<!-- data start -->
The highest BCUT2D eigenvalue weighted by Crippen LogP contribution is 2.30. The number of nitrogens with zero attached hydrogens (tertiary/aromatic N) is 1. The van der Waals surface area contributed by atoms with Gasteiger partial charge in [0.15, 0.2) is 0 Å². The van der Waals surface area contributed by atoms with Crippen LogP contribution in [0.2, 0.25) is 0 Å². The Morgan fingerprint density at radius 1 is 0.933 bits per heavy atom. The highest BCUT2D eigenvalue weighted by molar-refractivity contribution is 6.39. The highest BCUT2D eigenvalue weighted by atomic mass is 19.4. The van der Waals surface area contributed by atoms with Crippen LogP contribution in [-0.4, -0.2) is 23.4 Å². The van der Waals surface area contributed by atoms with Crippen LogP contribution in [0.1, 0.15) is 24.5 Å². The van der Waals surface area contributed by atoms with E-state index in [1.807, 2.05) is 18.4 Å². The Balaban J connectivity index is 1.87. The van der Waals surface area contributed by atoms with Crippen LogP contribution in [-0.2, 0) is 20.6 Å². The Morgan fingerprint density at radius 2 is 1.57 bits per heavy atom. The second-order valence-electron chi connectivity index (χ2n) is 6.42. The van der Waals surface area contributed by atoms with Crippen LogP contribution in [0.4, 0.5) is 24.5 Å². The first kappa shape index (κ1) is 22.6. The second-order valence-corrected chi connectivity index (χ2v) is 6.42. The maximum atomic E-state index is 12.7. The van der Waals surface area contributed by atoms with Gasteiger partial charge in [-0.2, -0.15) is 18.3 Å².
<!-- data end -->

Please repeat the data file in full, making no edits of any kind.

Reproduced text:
The highest BCUT2D eigenvalue weighted by Crippen LogP contribution is 2.30. The number of nitrogens with zero attached hydrogens (tertiary/aromatic N) is 1. The van der Waals surface area contributed by atoms with Gasteiger partial charge in [0.15, 0.2) is 0 Å². The van der Waals surface area contributed by atoms with Crippen LogP contribution in [0.2, 0.25) is 0 Å². The Morgan fingerprint density at radius 1 is 0.933 bits per heavy atom. The highest BCUT2D eigenvalue weighted by molar-refractivity contribution is 6.39. The highest BCUT2D eigenvalue weighted by atomic mass is 19.4. The van der Waals surface area contributed by atoms with Crippen LogP contribution in [-0.4, -0.2) is 23.4 Å². The van der Waals surface area contributed by atoms with Crippen LogP contribution in [0.1, 0.15) is 24.5 Å². The van der Waals surface area contributed by atoms with E-state index in [1.807, 2.05) is 18.4 Å². The Balaban J connectivity index is 1.87. The van der Waals surface area contributed by atoms with Crippen LogP contribution in [-0.2, 0) is 20.6 Å². The Morgan fingerprint density at radius 2 is 1.57 bits per heavy atom. The second-order valence-electron chi connectivity index (χ2n) is 6.42. The van der Waals surface area contributed by atoms with Crippen LogP contribution in [0.4, 0.5) is 24.5 Å². The first kappa shape index (κ1) is 22.6. The second-order valence-corrected chi connectivity index (χ2v) is 6.42. The maximum atomic E-state index is 12.7. The van der Waals surface area contributed by atoms with Gasteiger partial charge in [-0.2, -0.15) is 18.3 Å².